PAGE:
We believe the best preparation for law school is a four year liberal arts curriculum, such as one finds at Birmingham -Southern. Through a broad selection of courses, a liberal arts education provides a student with the core skills recognized by the American Bar Association as essential for competent lawyering, including analytic and problem solving skills, critical reading abilities, writing skills, oral communication and listening abilities, general research skills, task organization and management skills, and the values of serving faith fully the interest of others in promoting justice (1992 American Bar Association Task Force of Law Schools and the Profession).
As a result of this philosophy, like all quality undergraduate liberal arts institutions, Birmingham-Southern has no set prelaw curriculum. We do not tell students they must take this or that course or even that they should major in a particular subject.
One of the common misconceptions is that law schools, like medical schools, expect students to have had certain courses as part of a students' undergraduate prelaw preparation. This is not the case. "Unlike the premedical curriculum that contains specific courses," as the Law School Admission Council makes clear, "there is no set of prelaw prefer that you reserve your legal study for law courses ... Law schools school and fill your undergraduate curriculum with broad, diverse, and challenging courses." While we might recommend that students take a few particular courses, if their schedule permits,we mainly encourage them to take a broad spectrum of demanding courses in many different areas of study.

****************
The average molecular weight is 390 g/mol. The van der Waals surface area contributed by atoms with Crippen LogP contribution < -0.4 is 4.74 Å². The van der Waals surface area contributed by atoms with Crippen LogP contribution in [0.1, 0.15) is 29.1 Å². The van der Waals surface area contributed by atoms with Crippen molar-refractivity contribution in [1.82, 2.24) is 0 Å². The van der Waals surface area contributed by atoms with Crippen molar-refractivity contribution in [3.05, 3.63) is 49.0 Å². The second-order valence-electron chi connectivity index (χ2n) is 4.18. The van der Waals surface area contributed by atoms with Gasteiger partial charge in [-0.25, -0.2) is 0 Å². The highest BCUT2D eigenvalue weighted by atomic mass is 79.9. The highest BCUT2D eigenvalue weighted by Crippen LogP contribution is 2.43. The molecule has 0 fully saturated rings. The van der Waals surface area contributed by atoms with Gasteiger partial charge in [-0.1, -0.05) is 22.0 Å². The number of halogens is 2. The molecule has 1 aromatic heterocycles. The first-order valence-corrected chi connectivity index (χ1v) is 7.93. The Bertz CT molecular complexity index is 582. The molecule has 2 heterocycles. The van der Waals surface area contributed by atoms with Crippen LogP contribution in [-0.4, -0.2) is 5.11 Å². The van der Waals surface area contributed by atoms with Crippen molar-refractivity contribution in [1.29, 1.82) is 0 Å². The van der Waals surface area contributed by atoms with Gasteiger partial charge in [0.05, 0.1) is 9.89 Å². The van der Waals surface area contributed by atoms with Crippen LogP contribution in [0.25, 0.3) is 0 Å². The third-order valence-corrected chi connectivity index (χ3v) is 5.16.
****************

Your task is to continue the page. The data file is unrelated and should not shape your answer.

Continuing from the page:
Also, since law schools do not require any set undergraduate curriculum for admission and, indeed, prefer that you reserve your legal study for law school, you can major in any subject you wish. It is true that most prelaw students are English, history, philosophy, or political science majors; nevertheless, many Birmingham-Southern students have gone on to law school with majors as diverse as music and chemistry.